19 Jun 2011

Norwegian Wood

To tell you the truth, I was much looking forward to see an adaptation of "Norwegian Wood" by Haruki Murakami, since I've got really weak imagination and was interested how exactly it all looks in reality. I don't really know details, if same author had a share in making the movie, though. I also never heard about Tran Anh Hung (the director), but that's rather nothing surprising.

First, I should present what the story of "Norwegian Wood" is about.
Let me quote Wikipedia, since today I'm really lazy:

"In Tokyo in the late 1960s, students around the world are uniting to overthrow the establishment and high school student Toru Watanabe is a quiet and serious young Tokyo college student whose personal life is in tumult. Toru loses his best friend Kizuki after he inexplicably commits suicide. Toru, now becomes uncertain as to how he should view life and as he looks for a new life, enters a university in Tokyo. By chance, during a walk in a park Toru meets Kizuki's ex-girlfriend Naoko, and they grow close since they both share the same loss but as they grow even closer, Naoko's sense of loss also grows. At heart, Toru is deeply devoted to Naoko, a beautiful and introspective young woman.
After Naoko's 20th birthday, which she shares with Toru, she withdraws from the world and leaves for a sanitarium in a remote forest setting near Kyoto to regain some emotional stability. Toru is devastated by the situation, as he still has deep feelings for Naoko, but she is unable to reciprocate. He also lives with the influence of death everywhere, while Naoko feels as if some integral part of her has been permanently lost. He continues with his studies, and during the spring semester meets an attractive girl and fellow student Midori – outgoing, vivacious, supremely self-confident – who is everything that Naoko isn't. The story then follows Toru as he is torn between the two women in his life and he must choose between his past and his future."

The story was incredibly dramatized. Of course I can't deny its sadness, but I still remember there were also some funny parts in original. Here you can hardly find any. Nothing about commando.

I'm thinking as to how people not reading book, find this film. For me, I can clearly say there are many fragments which you may recognize only if you read the novel. This adaptation is very shortened, and there are many scenes when the director wants to show you just a little hint and you should recall everything to yourself. That's how it looks like for me.
Does this make the public not-knowing the original like "what is happening?". I don't think so at all. They just have no idea this actual scene has a continuation.
Some of them also are kinda changed. Of course it is logical that they shouldn't or even couldn't not change anything, however sometimes I feel it is too much. Or they are shortened too - then you have a feeling that if they weren't, you would differently perceive a certain moment. Still, there were quotes simply taken from the book.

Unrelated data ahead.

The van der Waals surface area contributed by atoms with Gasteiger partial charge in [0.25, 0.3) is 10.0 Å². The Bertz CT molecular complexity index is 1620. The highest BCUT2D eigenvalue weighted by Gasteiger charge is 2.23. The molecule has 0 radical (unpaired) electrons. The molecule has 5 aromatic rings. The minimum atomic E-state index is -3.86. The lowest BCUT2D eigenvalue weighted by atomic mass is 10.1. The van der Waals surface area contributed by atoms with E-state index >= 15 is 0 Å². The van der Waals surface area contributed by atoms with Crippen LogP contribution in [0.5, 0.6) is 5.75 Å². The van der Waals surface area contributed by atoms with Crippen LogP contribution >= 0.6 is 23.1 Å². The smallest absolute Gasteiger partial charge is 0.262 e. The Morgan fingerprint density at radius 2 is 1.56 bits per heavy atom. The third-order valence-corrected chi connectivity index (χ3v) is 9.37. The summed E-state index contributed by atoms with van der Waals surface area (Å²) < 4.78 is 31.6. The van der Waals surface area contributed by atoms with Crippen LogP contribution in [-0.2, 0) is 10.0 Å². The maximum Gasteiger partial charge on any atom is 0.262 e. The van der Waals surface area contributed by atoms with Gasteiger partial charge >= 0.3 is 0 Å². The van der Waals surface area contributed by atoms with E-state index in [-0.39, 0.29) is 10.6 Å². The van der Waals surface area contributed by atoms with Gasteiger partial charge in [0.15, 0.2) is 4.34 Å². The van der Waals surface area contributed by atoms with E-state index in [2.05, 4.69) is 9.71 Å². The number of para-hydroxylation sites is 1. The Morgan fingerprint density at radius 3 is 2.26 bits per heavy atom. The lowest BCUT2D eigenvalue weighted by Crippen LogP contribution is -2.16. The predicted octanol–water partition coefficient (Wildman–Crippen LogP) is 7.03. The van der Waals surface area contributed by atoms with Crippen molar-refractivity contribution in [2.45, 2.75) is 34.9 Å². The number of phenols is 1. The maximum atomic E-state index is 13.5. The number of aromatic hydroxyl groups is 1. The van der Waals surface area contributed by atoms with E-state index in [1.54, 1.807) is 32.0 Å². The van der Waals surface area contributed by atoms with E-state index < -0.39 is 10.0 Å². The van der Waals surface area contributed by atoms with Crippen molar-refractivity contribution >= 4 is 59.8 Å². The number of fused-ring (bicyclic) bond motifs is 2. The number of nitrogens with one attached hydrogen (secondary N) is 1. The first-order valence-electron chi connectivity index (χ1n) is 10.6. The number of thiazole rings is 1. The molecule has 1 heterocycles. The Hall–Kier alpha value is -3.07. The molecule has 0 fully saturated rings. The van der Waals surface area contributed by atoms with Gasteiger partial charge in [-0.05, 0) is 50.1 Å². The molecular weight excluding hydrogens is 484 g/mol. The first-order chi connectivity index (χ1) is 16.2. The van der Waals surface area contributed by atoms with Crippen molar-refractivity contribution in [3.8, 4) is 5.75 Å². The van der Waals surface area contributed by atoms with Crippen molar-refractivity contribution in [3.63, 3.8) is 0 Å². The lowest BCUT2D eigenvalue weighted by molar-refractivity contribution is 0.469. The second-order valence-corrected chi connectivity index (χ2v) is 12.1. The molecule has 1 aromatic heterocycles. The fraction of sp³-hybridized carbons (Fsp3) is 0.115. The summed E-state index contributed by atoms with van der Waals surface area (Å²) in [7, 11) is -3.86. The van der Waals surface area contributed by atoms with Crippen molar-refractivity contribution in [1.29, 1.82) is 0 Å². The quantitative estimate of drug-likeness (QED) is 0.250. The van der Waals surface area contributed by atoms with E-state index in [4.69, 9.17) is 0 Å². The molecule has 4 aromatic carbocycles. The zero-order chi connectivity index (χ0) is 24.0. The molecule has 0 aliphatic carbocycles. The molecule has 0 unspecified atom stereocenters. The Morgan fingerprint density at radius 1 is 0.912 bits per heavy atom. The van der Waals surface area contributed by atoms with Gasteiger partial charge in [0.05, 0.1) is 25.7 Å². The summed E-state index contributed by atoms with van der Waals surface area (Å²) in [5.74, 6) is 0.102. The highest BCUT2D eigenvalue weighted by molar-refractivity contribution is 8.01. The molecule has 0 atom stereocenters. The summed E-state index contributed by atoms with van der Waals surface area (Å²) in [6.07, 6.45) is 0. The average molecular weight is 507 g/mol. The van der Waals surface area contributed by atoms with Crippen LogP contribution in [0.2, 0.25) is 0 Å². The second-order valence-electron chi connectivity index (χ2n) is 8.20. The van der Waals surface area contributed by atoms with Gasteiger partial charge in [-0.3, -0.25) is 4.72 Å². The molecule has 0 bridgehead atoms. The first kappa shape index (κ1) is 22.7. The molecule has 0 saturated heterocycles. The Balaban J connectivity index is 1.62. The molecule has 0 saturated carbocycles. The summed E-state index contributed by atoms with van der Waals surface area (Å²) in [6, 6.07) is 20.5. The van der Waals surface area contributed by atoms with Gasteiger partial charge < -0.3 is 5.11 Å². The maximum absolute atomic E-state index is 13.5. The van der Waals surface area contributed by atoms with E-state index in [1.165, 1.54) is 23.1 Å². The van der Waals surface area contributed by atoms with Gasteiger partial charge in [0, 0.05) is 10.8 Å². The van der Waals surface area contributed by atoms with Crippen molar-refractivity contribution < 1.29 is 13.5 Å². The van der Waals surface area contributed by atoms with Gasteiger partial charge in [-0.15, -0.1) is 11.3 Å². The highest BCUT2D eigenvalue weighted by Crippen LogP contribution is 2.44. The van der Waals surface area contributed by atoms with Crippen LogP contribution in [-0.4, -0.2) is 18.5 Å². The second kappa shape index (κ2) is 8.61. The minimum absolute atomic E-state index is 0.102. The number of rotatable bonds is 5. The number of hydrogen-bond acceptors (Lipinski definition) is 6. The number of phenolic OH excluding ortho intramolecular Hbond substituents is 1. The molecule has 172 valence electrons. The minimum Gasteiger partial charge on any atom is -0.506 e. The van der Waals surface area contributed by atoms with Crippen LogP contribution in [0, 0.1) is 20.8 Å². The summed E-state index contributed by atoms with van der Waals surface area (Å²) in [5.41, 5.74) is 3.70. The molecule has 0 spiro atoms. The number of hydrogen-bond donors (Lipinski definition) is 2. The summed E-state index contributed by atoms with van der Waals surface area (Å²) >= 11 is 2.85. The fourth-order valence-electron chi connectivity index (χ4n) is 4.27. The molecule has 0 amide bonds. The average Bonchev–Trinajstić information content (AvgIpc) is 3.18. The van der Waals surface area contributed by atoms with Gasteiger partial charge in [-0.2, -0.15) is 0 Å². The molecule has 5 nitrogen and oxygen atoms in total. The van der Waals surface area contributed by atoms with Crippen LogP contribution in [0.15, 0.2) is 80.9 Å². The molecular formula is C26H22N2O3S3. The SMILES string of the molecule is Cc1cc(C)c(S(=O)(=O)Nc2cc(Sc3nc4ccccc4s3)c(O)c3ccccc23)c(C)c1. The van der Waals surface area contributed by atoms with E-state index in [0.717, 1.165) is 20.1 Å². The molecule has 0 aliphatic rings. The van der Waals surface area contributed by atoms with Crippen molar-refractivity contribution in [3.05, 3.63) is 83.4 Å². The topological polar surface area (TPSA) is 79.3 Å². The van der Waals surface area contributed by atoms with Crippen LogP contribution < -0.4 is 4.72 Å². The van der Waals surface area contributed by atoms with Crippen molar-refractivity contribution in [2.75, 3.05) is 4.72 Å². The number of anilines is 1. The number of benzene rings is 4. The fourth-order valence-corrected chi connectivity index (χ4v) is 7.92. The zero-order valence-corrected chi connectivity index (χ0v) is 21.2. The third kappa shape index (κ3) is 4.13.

Judging by novel's texts, I really like heroes creations and the play of practically each of them (. Amazing are locations.

Music... So, music is very climatic for this dramatical image made by Tran Anh Hung. However, being frankly with you - I don't really recommend to listen to this soundtrack separately. In my opinion it's just boring. Not bad, but boring. Maybe even not repetitive, but too simply. Most of the score was composed by Jonny Greenwood about who many of you probably heard already. Yeah, he is a member of Radiohead and that's from where I know him best. It's funny how on Last.fm I noticed users calling him "a genius".
There are also few tracks by a rock group "Can".
And tell me, how is that possible that the main track of the whole story, Norwegian Wood by The Beatles is not placed on the CD? Unforgivable!
At least it was played on the movie - credits, but there was also a scene when Reiko (a friend of Naoko helping her to recover from a psychological pain) was playing it and singing - just like in the book. It's interesting there is roma-ji in tracklist used.

Even though it supposed to make you cry, I didn't feel to. I guess that was probably because I knew what will happen, sooner or later. I can't tell you how would that be in your case.
I'm not disappointed and I also feel glad I finally reached for that movie. I can't call it a masterpiece, but I'm happy it's actually consistent with the work of Haruki Murakami. 
However, I'm thinking about that there should be an another book of him adapted. There are more interesting titles to do it with them. I would die to watch "Kafka on the Shore" or "The Wind-Up Bird Chronicle".
The point is that they present us also the world of fantasy and "Norwegian Wood" completely doesn't. It's good just to be a book and that's all.Unfortunately I don't have high hopes for any of them to be done. But time will show us...
Haruki Murakami is my favorite novel-writer for few years already. But practically every next day, I complain on myself - Why I read so less? 

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